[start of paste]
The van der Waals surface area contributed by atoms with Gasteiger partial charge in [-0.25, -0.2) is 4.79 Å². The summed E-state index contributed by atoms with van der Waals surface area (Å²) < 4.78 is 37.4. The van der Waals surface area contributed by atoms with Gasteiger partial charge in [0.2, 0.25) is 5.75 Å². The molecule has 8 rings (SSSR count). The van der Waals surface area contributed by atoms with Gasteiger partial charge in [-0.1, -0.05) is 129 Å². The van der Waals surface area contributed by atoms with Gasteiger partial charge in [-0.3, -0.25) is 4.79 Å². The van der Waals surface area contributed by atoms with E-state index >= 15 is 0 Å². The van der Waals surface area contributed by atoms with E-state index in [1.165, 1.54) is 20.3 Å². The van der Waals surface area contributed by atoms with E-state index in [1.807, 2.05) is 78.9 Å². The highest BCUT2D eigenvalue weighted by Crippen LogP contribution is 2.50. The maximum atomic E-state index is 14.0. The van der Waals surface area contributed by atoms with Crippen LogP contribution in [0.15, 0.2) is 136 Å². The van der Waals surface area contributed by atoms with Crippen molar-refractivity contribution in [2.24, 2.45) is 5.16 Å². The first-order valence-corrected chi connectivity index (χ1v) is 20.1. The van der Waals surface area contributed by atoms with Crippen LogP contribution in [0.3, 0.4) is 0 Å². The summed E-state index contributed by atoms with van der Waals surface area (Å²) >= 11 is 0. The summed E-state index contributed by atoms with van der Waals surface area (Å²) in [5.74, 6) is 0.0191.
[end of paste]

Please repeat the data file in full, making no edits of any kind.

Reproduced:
The van der Waals surface area contributed by atoms with Gasteiger partial charge in [-0.25, -0.2) is 4.79 Å². The summed E-state index contributed by atoms with van der Waals surface area (Å²) < 4.78 is 37.4. The van der Waals surface area contributed by atoms with Gasteiger partial charge in [0.2, 0.25) is 5.75 Å². The molecule has 8 rings (SSSR count). The van der Waals surface area contributed by atoms with Gasteiger partial charge in [-0.1, -0.05) is 129 Å². The van der Waals surface area contributed by atoms with Gasteiger partial charge in [-0.3, -0.25) is 4.79 Å². The van der Waals surface area contributed by atoms with E-state index >= 15 is 0 Å². The van der Waals surface area contributed by atoms with E-state index in [1.165, 1.54) is 20.3 Å². The van der Waals surface area contributed by atoms with E-state index in [1.807, 2.05) is 78.9 Å². The highest BCUT2D eigenvalue weighted by Crippen LogP contribution is 2.50. The maximum atomic E-state index is 14.0. The van der Waals surface area contributed by atoms with Crippen LogP contribution in [0.15, 0.2) is 136 Å². The van der Waals surface area contributed by atoms with Crippen molar-refractivity contribution in [2.24, 2.45) is 5.16 Å². The first-order valence-corrected chi connectivity index (χ1v) is 20.1. The van der Waals surface area contributed by atoms with Crippen LogP contribution in [0.3, 0.4) is 0 Å². The summed E-state index contributed by atoms with van der Waals surface area (Å²) >= 11 is 0. The summed E-state index contributed by atoms with van der Waals surface area (Å²) in [5.74, 6) is 0.0191.